A Life Story, Buried and Unburied
By Jo Scott-CoeMarch 2, 2017
Writing to Save a Life: The Louis Till File by John Edgar Wideman
I seek out some nonfiction knowing I will find the author’s train of mind as compelling as his subject. This was certainly true with John Edgar Wideman’s latest book, Writing to Save a Life: The Louis Till File.
The lynching of fourteen-year-old Emmett Till in Mississippi in 1955 is a travesty Wideman explored more than a decade ago. In a long essay, “Looking at Emmett Till,” he recollected his early understanding that the same terrible fate could easily have befallen him at the same age. But something beyond private empathy or narrative history motivated Wideman further. Reflecting on what it meant to write about Till, he shared his suspicion that readers draw a line too readily—arbitrarily? conveniently?—between truth and lies. Wideman later wrote a commentary to accompany the republication of his "Looking at Emmett Till" essay, in which he noted that “All information includes a point of view, intention, and author. Facts pretend this isn’t so. Good writing reminds us everyone’s responsible for dreaming a world, and the dream, the point of view embodied by it, within it, is as close to fact, to reality, as we ever get.”
Writing to Save a Life is good writing by this standard, shaking readers into an awareness of a “serial” American nightmare that we must conjure, face, and own. Wideman this time revisits Till’s story through the lens of a less-known but equally devastating injustice: the hasty execution of Till’s father, Louis, on dubious military rape and murder charges in 1945. Furthermore, we discover how Louis’s confidential military file was leaked to the press—“conjured like an evil black rabbit from an evil white hat”—sabotaging forever any chance that a grand jury would indict his son’s killers for kidnapping after they’d already been acquitted of murder.
In excavating this narrative (a life story both buried and unburied), Wideman asks readers to consider how silence and amnesia have enabled violence against black men in courtrooms, in newsrooms, in military tribunals. He meditates on the ways individuals may themselves resort to silence as a strategy because they know their perspectives cannot be heard. Wideman allows us to watch him probe these gaps, taking them as seriously as the documents we get to see: newspaper clippings, transcript excerpts, and an entire section dedicated to the file Wideman eventually holds in his hands. We encounter expressions of fear both personal and social: “I’m afraid Louis Till might be inside me,” he says. “Afraid that someone looking for Louis Till is coming to pry me apart.”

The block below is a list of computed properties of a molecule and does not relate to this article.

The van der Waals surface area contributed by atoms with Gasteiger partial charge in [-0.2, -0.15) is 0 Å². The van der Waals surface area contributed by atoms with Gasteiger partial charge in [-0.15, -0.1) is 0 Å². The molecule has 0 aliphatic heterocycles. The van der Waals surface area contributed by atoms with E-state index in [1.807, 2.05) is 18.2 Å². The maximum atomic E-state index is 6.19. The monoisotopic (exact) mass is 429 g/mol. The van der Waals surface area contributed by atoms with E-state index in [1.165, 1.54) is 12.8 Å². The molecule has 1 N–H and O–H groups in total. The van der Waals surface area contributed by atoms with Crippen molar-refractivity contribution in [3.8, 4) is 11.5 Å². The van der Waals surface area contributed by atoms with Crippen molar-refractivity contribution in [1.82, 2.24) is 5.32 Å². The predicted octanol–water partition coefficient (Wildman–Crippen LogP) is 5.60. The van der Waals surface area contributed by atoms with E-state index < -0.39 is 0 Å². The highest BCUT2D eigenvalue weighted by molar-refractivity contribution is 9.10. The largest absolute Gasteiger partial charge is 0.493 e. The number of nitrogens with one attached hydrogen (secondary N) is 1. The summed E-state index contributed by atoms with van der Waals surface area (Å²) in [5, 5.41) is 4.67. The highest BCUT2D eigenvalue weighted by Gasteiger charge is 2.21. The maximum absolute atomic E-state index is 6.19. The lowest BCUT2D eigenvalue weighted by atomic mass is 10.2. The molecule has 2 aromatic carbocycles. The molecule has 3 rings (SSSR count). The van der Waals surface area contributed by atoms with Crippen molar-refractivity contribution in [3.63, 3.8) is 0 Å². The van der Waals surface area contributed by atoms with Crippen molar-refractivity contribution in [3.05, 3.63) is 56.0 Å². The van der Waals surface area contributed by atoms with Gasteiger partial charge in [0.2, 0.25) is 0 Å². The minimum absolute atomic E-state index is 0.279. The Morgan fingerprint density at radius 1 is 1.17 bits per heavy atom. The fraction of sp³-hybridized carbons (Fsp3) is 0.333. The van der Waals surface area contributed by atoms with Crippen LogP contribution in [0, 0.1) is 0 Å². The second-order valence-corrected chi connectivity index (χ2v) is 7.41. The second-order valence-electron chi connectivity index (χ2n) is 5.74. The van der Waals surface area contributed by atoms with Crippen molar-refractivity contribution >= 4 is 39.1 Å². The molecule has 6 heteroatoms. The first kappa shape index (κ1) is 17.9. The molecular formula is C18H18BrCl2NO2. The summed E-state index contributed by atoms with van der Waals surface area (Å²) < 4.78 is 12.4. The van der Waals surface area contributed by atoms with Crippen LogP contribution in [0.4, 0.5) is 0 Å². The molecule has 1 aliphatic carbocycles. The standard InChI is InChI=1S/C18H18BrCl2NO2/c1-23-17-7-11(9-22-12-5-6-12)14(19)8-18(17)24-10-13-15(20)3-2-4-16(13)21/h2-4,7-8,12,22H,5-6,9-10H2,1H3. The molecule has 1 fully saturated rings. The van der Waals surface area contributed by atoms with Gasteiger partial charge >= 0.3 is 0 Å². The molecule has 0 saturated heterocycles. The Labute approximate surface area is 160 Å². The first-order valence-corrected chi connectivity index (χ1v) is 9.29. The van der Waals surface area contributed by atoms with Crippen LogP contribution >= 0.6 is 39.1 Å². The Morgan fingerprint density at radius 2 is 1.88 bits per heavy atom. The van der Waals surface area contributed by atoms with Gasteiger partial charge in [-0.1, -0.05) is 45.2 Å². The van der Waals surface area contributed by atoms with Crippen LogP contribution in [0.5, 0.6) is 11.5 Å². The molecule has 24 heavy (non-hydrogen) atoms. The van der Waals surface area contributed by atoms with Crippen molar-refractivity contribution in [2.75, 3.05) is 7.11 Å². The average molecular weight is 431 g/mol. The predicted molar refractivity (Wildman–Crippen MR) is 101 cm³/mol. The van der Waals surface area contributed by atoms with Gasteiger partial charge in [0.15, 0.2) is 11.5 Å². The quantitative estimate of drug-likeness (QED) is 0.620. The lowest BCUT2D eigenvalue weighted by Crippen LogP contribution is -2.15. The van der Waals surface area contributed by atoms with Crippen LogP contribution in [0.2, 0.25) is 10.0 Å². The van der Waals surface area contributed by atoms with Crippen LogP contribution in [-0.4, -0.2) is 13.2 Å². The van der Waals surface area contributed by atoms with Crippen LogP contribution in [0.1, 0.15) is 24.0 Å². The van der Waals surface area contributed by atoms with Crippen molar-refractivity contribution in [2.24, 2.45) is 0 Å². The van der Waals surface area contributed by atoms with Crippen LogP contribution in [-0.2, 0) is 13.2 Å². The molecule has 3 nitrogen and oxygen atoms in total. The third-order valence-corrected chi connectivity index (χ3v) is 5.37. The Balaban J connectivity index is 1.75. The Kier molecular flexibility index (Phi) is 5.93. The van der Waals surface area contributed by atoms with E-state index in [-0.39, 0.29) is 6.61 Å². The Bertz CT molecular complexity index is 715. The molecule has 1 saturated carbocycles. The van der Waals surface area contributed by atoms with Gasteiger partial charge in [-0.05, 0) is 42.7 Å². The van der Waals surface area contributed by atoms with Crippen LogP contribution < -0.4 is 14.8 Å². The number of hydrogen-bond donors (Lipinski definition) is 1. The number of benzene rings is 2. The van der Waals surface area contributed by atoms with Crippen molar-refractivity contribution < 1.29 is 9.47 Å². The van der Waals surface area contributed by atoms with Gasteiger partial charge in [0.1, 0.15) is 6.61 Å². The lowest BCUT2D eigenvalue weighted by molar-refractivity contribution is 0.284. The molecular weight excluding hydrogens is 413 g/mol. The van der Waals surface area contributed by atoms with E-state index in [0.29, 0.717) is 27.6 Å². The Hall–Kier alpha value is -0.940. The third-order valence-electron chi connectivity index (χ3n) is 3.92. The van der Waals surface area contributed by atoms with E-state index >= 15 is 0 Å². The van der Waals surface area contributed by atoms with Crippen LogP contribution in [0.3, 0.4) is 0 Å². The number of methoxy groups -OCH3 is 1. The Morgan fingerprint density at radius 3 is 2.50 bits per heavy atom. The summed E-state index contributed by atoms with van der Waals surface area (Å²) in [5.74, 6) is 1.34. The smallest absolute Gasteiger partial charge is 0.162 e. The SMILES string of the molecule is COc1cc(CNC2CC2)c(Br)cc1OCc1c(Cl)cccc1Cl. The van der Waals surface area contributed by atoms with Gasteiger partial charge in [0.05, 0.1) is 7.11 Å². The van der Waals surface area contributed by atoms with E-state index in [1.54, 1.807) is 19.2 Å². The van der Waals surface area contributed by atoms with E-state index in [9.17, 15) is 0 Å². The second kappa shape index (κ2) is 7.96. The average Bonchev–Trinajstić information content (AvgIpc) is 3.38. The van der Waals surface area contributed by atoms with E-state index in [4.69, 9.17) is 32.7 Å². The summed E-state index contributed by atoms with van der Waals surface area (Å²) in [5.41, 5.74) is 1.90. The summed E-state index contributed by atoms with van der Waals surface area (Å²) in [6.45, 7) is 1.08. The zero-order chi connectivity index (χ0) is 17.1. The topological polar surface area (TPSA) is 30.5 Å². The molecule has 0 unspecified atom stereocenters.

Wideman’s style refuses quick summary. One important technique marks the book when he pauses—between examinations of artifacts, descriptions of site visits, or personal reflections—to intercut questions as flat assertions, indicating them with periods instead of question marks. These meditations often stretch into litanies, as here:
What if the person who prepared the Till file to be read by others had decided not only that Louis Till’s voice must be heard, but must be heard first. What if the reader of the file could enter its pages without being assaulted by the same unforgiving tale repeated by three review boards. What if the voices of Till’s wife, Mamie Till, or Till’s son, Emmett, or a buddy of Louis Till from the 379th Battalion, a colored GI not on trial for murder, were included in the file. What if the file included the hurry-up memo from General Eisenhower ordering expeditious completion of all capital court-martials in Europe. Or included statistics documenting the stunningly disproportionate number of colored soldiers accused, convicted, and executed for rape.
The periods slow us down, jarring us to recognize that our available set of “facts” cannot be extricated from the way our attention has been composed for us. Wideman’s “what ifs” pry open narrative room for considerations that were “impossible” only because they weren’t yet imagined or connected.
Even as the author pursues, investigates, and imagines evidence, Writing to Save a Life does not fall into a simplistic trap of refutation or straightforward argument. Some readers, predictably, will want precisely that, and these same folks may equally resist the more vivid and poignant stream-of-consciousness moments of the book, including stunning meditations about women (namely Mamie Till and Wideman’s own mother), whose lives are torn differently by racial violence.
But the book’s resistance to an expected order is precisely what makes its writing powerful: its inventive form demands that we wake, that we witness, without imposing aesthetic limitations to confine the writer’s message and impact. Like the boxer he imagines Till to have been, Wideman bobs, weaves, feints, and throws punches between the lines, not allowing the reader to settle down inside warm or self-affirming conclusions. Here is a master who invites us, warily, to descend with him into the uneasiness that is essential for “dreaming a world,” a world that must get closer to reality before reality can be seen for what it is.
Jo Scott-Coe is the author of two nonfiction books: Teacher at Point Blank and MASS: A Sniper, a Father, and a Priest. Her writing has appeared in many venues, most recently including Catapult, Talking Writing, Assay, Salon, and Superstition Review, and her work has twice received notable listings in Best American Essays. Jo is an associate professor of English at Riverside City College, where she was chosen this year to deliver the 57th Distinguished Faculty Lecture, titled “Private Letters and Public Witness: 50 Years After America’s First School Shooting."